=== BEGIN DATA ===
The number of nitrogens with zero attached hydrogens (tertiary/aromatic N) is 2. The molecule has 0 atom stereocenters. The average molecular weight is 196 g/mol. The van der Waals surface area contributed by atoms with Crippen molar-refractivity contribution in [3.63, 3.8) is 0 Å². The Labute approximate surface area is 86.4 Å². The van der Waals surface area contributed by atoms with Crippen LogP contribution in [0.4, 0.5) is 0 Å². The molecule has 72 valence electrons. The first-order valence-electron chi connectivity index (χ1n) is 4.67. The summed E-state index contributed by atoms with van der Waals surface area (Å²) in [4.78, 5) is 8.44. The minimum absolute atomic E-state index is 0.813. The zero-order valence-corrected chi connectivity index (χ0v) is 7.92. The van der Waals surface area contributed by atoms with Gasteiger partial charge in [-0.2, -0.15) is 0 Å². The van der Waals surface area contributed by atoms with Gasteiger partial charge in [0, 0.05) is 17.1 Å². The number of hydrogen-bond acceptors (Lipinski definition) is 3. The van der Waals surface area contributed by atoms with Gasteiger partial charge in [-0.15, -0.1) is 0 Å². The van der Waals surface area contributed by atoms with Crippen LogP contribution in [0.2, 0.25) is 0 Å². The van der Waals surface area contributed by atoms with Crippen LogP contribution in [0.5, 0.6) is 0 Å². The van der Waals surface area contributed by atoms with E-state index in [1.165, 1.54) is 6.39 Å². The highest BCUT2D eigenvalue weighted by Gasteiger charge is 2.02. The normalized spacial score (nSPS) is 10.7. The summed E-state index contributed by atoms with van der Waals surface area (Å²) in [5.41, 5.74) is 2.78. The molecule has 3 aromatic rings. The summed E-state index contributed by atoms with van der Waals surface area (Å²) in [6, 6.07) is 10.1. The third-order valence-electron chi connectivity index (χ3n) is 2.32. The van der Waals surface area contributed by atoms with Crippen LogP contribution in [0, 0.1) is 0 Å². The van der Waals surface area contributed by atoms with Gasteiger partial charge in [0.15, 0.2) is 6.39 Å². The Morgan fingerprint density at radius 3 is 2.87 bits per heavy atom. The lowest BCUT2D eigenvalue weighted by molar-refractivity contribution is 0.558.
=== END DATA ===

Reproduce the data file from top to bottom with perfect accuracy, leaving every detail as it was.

The number of nitrogens with zero attached hydrogens (tertiary/aromatic N) is 2. The molecule has 0 atom stereocenters. The average molecular weight is 196 g/mol. The van der Waals surface area contributed by atoms with Crippen molar-refractivity contribution in [3.63, 3.8) is 0 Å². The Labute approximate surface area is 86.4 Å². The van der Waals surface area contributed by atoms with Crippen LogP contribution in [0.4, 0.5) is 0 Å². The molecule has 72 valence electrons. The first-order valence-electron chi connectivity index (χ1n) is 4.67. The summed E-state index contributed by atoms with van der Waals surface area (Å²) in [4.78, 5) is 8.44. The minimum absolute atomic E-state index is 0.813. The zero-order valence-corrected chi connectivity index (χ0v) is 7.92. The van der Waals surface area contributed by atoms with Gasteiger partial charge in [-0.2, -0.15) is 0 Å². The van der Waals surface area contributed by atoms with Gasteiger partial charge in [0, 0.05) is 17.1 Å². The number of hydrogen-bond acceptors (Lipinski definition) is 3. The van der Waals surface area contributed by atoms with Gasteiger partial charge in [-0.15, -0.1) is 0 Å². The van der Waals surface area contributed by atoms with Crippen LogP contribution in [0.2, 0.25) is 0 Å². The van der Waals surface area contributed by atoms with Crippen LogP contribution in [0.5, 0.6) is 0 Å². The van der Waals surface area contributed by atoms with E-state index in [1.165, 1.54) is 6.39 Å². The highest BCUT2D eigenvalue weighted by Gasteiger charge is 2.02. The normalized spacial score (nSPS) is 10.7. The summed E-state index contributed by atoms with van der Waals surface area (Å²) in [5.41, 5.74) is 2.78. The molecule has 3 aromatic rings. The summed E-state index contributed by atoms with van der Waals surface area (Å²) in [6, 6.07) is 10.1. The third-order valence-electron chi connectivity index (χ3n) is 2.32. The van der Waals surface area contributed by atoms with Crippen LogP contribution in [0, 0.1) is 0 Å². The van der Waals surface area contributed by atoms with Gasteiger partial charge in [0.15, 0.2) is 6.39 Å². The Morgan fingerprint density at radius 3 is 2.87 bits per heavy atom. The lowest BCUT2D eigenvalue weighted by molar-refractivity contribution is 0.558.